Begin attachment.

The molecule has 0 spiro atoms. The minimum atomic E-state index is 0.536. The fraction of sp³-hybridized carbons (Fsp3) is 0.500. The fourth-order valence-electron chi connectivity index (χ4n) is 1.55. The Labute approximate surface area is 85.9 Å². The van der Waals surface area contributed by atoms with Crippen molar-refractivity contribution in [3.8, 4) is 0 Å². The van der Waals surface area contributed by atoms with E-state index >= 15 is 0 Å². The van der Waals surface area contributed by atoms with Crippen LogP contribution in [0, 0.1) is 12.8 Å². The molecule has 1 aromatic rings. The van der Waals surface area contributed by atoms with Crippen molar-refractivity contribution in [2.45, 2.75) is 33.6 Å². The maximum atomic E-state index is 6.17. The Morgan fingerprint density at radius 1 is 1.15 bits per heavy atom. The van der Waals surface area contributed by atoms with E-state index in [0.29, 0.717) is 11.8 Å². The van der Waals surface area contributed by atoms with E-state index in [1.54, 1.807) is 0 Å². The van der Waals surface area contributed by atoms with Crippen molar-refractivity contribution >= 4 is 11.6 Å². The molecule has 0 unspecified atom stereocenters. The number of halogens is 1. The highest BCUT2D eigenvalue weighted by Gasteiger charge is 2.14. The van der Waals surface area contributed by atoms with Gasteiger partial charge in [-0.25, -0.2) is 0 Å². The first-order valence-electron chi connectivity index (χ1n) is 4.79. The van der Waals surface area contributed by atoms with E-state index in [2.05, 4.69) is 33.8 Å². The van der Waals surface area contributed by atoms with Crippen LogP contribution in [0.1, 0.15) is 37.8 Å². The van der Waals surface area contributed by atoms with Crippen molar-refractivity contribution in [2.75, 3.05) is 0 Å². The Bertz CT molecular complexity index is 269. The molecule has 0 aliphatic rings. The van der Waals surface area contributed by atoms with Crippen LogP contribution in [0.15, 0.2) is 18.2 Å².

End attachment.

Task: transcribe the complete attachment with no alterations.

The molecule has 0 spiro atoms. The minimum atomic E-state index is 0.536. The fraction of sp³-hybridized carbons (Fsp3) is 0.500. The fourth-order valence-electron chi connectivity index (χ4n) is 1.55. The Labute approximate surface area is 85.9 Å². The van der Waals surface area contributed by atoms with Crippen molar-refractivity contribution in [3.8, 4) is 0 Å². The van der Waals surface area contributed by atoms with E-state index >= 15 is 0 Å². The van der Waals surface area contributed by atoms with Crippen LogP contribution in [0, 0.1) is 12.8 Å². The molecule has 1 aromatic rings. The van der Waals surface area contributed by atoms with Crippen molar-refractivity contribution in [2.45, 2.75) is 33.6 Å². The maximum atomic E-state index is 6.17. The Morgan fingerprint density at radius 1 is 1.15 bits per heavy atom. The van der Waals surface area contributed by atoms with E-state index in [0.29, 0.717) is 11.8 Å². The van der Waals surface area contributed by atoms with E-state index in [1.54, 1.807) is 0 Å². The van der Waals surface area contributed by atoms with Crippen molar-refractivity contribution >= 4 is 11.6 Å². The molecule has 0 unspecified atom stereocenters. The number of halogens is 1. The highest BCUT2D eigenvalue weighted by Gasteiger charge is 2.14. The van der Waals surface area contributed by atoms with Gasteiger partial charge in [-0.25, -0.2) is 0 Å². The first-order valence-electron chi connectivity index (χ1n) is 4.79. The van der Waals surface area contributed by atoms with E-state index in [2.05, 4.69) is 33.8 Å². The van der Waals surface area contributed by atoms with Crippen LogP contribution in [0.1, 0.15) is 37.8 Å². The van der Waals surface area contributed by atoms with Crippen molar-refractivity contribution in [2.75, 3.05) is 0 Å². The Bertz CT molecular complexity index is 269. The molecule has 0 aliphatic rings. The van der Waals surface area contributed by atoms with Crippen LogP contribution in [0.15, 0.2) is 18.2 Å².